Thunderstorm complexes which developed across South Texas Monday night have moved out of our area and are now tracking across the upper Texas coast. Unfortunately, Monday night’s rain and thunderstorms missed the majority of our region. An area of heavy rain and storms did move over parts of San Saba, Mills, and Lampasas Counties, producing widespread totals 0.5 to 1 inch. An LCRA gauge located along the Colorado River at San Saba recorded a 24-hour total of 2.63 inches, while another gauge in eastern Mills County recorded 2.37 inches.
In the wake of Tuesday night’s storms over South Texas, the atmosphere has temporarily stabilized across the Hill Country and Central Texas regions. Expect a partly cloudy sky with just a slight chance for a few isolated rain showers and thunderstorms around the area this afternoon. Today’s temperature looks to warm into the mid-80s.
Forecast confidence has increased for the development of widespread rain showers, thunderstorms and possible severe thunderstorms across the region Tuesday evening through Wednesday morning. A vigorous trough of low pressure tracking southeast through the Texas Panhandle this afternoon is forecast to cause the development of thunderstorms across West and Northwest Texas late this afternoon. The area of storms is predicted to evolve into a large complex of rain and thunderstorms over the Concho Valley and Big Country area early this evening. The leading edge of the storm complex is forecast to spread southeast across the Hill Country through the evening hours, reaching the Austin/Interstate 35 corridor around midnight, the La Grange area around 3 am and the coastal plains region in the hours before sunrise.
Atmospheric conditions in advance of the large storm complex are forecast to be favorable for some of the thunderstorms to become strong and severe. The Storm Prediction Center has placed the northern Hill Country and the area just to the north of Austin under an Enhanced Risk (a 3 out of 5 risk) for severe thunderstorms. Much of the rest of the region has been placed under a Slight Risk (a 2 out of 5 risk) for severe thunderstorms. Wharton and Matagorda Counties have been placed under a Marginal Risk (a 1 out of 5 risk) for severe thunderstorms) through 7 am Wednesday. The primary severe weather threat is forecast to be damaging straight-line winds, followed by large hail, and a couple of spin-up tornadoes.
Moderate to heavy rain is forecast with the large complex of thunderstorms Tuesday night. The rain is predicted to persist overnight, tapering off from northwest to southeast late Tuesday night through Wednesday morning. Significant totals or rain are forecast. National Weather Service rainfall forecasts call for widespread totals of 1-3 inches across most of the Hill Country, Central Texas and coastal regions. Isolated totals of 3-5 inches will be possible.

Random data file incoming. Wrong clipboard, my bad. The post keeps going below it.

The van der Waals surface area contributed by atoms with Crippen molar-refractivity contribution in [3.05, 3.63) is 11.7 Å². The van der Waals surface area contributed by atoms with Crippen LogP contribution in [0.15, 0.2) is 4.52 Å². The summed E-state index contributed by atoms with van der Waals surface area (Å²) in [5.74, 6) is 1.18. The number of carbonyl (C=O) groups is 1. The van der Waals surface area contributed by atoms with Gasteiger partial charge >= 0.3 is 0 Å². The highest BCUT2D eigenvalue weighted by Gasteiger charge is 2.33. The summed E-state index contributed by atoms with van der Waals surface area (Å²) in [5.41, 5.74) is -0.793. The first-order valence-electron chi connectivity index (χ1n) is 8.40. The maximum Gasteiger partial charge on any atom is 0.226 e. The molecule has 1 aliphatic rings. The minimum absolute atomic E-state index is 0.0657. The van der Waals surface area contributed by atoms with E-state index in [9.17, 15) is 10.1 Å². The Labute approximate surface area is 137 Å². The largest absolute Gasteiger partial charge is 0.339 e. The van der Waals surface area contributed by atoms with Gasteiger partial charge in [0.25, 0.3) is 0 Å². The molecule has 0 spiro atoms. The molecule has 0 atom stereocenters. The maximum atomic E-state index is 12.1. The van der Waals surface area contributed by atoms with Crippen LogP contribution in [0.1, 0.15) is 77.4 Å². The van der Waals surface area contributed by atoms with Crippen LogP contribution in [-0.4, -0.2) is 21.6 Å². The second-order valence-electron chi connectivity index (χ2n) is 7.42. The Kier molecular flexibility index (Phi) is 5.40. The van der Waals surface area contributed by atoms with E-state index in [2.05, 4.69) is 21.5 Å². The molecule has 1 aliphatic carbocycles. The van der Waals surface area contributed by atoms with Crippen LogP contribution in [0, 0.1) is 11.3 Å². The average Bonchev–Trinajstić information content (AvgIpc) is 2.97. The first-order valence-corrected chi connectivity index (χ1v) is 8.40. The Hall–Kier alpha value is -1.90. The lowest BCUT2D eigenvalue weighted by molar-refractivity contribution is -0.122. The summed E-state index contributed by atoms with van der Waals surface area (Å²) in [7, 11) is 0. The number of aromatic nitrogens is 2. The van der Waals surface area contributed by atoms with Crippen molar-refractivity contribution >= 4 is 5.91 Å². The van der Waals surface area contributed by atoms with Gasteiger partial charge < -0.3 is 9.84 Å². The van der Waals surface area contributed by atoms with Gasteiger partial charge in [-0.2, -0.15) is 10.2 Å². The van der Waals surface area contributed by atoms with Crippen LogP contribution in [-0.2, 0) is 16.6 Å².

NWS Rainfall Forecast for the Period 7 am Tuesday through 7 am Thursday:
The rain and thunderstorms are forecast to exit Central Texas Wednesday morning and the coastal plains region Wednesday afternoon. The sky is forecast to become mostly sunny Wednesday afternoon. A cold front is expected to follow the complex of storms Wednesday morning, bringing cooler air. High temperatures Wednesday are predicted to be around 78-80 degrees. Lows Thursday morning will include the mid-50s Hill Country, upper 50s Central Texas and the low 60s towards the coast.
Sunny, dry and warmer weather looks to follow Thursday through Memorial Day.
The National Hurricane Center Releases its Prediction for the 2022 Atlantic Hurricane Season
Forecasters at NOAA’s Climate Prediction Center, a division of the National Weather Service, are predicting above-average hurricane activity this year — which would make it the seventh consecutive above-average hurricane season. NOAA’s outlook for the 2022 Atlantic hurricane season, which extends from June 1 to November 30, predicts a 65% chance of an above-normal season, a 25% chance of a near-normal season and a 10% chance of a below-normal season.
For the 2022 hurricane season, NOAA is forecasting a likely range of 14 to 21 named storms (winds of 39 mph or higher), of which 6 to 10 could become hurricanes (winds of 74 mph or higher), including 3 to 6 major hurricanes (category 3, 4 or 5; with winds of 111 mph or higher). NOAA provides these ranges with a 70% confidence.
The increased activity anticipated this hurricane season is attributed to several climate factors, including the ongoing La Niña that is likely to persist throughout the hurricane season, warmer-than-average sea surface temperatures in the Atlantic Ocean and Caribbean Sea, weaker tropical Atlantic trade winds, and an enhanced west African monsoon.